Previously posted November 2017
.

Medal For Bravery

No One And Nothing

The mother of the war veteran’s
home once called a matron,
now a CEO, oversaw the
filling of the large store room’s
cubby holes with articles of
men’s clothing, with satisfaction.

Touring the home with future
residents and families, she
showed them her store room
requesting whatever they
were able to supply.

For some who fought in
world War II, Korea, Vietnam,
bore a heavy load of war’s
ravages, wounds, and stresses,
could not bear the additional
load of human contact.

In time they would reach the
shores of the veterans’ home,
washed up, washed out,
with no one and nothing.


Previously posted November 2017.

No One And Nothing

Linguistics


Our long lost English cousins
travelled their new found native
land as I returned to work.

Occasional phone calls told me
of their whereabouts, with some
linguistic adjustment needed
to facilitate communication.

“We’re … ” “… …” “We’re at …”
… deep bass background chuckles
“We’re at …” … “Omapere,”
finished a voice in the background.

Now we could complete
our intended conversation.

I used to find it difficult to
pronounce strangely spelt
English place names on
my visits to England too.


Previously posted November 2017.


Linguistics

A Foreign Land

The English cousins returned
after forty two years away
on flights droning on through
long night and longer day.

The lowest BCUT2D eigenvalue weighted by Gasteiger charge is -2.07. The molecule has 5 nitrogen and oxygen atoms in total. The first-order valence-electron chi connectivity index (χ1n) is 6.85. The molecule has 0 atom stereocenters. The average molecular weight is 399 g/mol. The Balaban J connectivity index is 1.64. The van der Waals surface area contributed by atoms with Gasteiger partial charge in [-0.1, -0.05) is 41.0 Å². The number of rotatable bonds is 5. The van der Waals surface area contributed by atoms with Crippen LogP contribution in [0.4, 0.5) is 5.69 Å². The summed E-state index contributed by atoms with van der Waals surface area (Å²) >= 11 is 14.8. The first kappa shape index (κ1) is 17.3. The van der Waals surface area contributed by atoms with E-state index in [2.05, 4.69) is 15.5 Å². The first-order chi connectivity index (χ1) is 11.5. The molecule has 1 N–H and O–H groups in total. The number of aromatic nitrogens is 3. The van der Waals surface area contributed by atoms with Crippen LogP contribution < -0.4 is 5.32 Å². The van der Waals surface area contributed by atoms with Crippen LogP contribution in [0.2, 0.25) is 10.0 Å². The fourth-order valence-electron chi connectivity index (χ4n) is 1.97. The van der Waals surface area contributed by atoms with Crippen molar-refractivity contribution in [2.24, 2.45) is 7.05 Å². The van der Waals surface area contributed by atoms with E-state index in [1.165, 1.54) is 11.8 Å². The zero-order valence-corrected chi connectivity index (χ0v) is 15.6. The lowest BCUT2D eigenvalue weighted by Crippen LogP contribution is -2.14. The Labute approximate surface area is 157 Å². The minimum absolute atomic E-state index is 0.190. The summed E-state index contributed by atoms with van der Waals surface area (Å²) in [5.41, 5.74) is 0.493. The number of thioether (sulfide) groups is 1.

So different from their weeks
on board ship at a very young
age returning to their mother’s
distant home land. Now our
climate and latitudinal changes
caught them by surprise.

Their second evening coming
out of the supermarket they
were puzzled at the swift
darkness replacing bright
sunset. As they stared a
downpour drenched them,
not gentle English rain.

“You told us to bring our shorts !”
came a wail from soaking darkness.


Previously posted November 2017.

A Foreign Land

Family Tree Roots

Going to the kitchen one Sunday
morning I passed the TV rolling
forth Orkney Island panoramas
near my ancestral home in the
uppermost corner of Scotland.
I got the urge to visit for
family history research.

As bidden by my aunt, the
family matriarch I wrote to
her niece, my cousin, as well
as her brother, my uncle, though
my aunt and father were glad
this uncle lived 12,000 miles
away. They could not stand him.

I duly wrote letters, went to
John O’Groats, Orkney Islands,
drove south to the uncle and his
wife. Luckily they were civil.

Now a big surprise came from
the cousin who was ecstatic to
meet antipodean family from
her birthplace. She, her brother,
and sisters craved contact with
distant family, were desperate
to know their family roots
denied them for forty two years
by the older generation’s feud.

So the younger generation
reconnected our family links.


Previously posted October 2017.

Family Tree Roots

Sprawling Monster

As children we drove to visit
family in our little city and
nearby scattered villages.
Crossing farmland we visited
great aunts at the forest’s edge
near our city’s southern harbour.
We crossed the northern harbour
by car ferry visiting friends
on farms, family at beaches
further north, camping in tents
and caravans by the shore.

Until the juggernaut of change
bridged the long inlet of our
northern harbour sending out
broad arterial routes northwards,
subdivisions swallowing farmland
beach cottages, camping grounds.
A new bridge over our southern
harbour’s inlets sent arterial
routes southwards as mushrooming
subdivisions and town centres
swallowed farmland, villages.

Vast throngs flocked from round
the country, from overseas, to
fill apartments blocks, subdivisions.
Businesses, office blocks, shopping
malls, apartments, condos soar
skywards as in endless canyons.
Vehicles belching smoking fumes
clog up the widening roads.

Our little city is now buried
under this sprawling monster.


Previously posted October 2017.

Sprawling Monster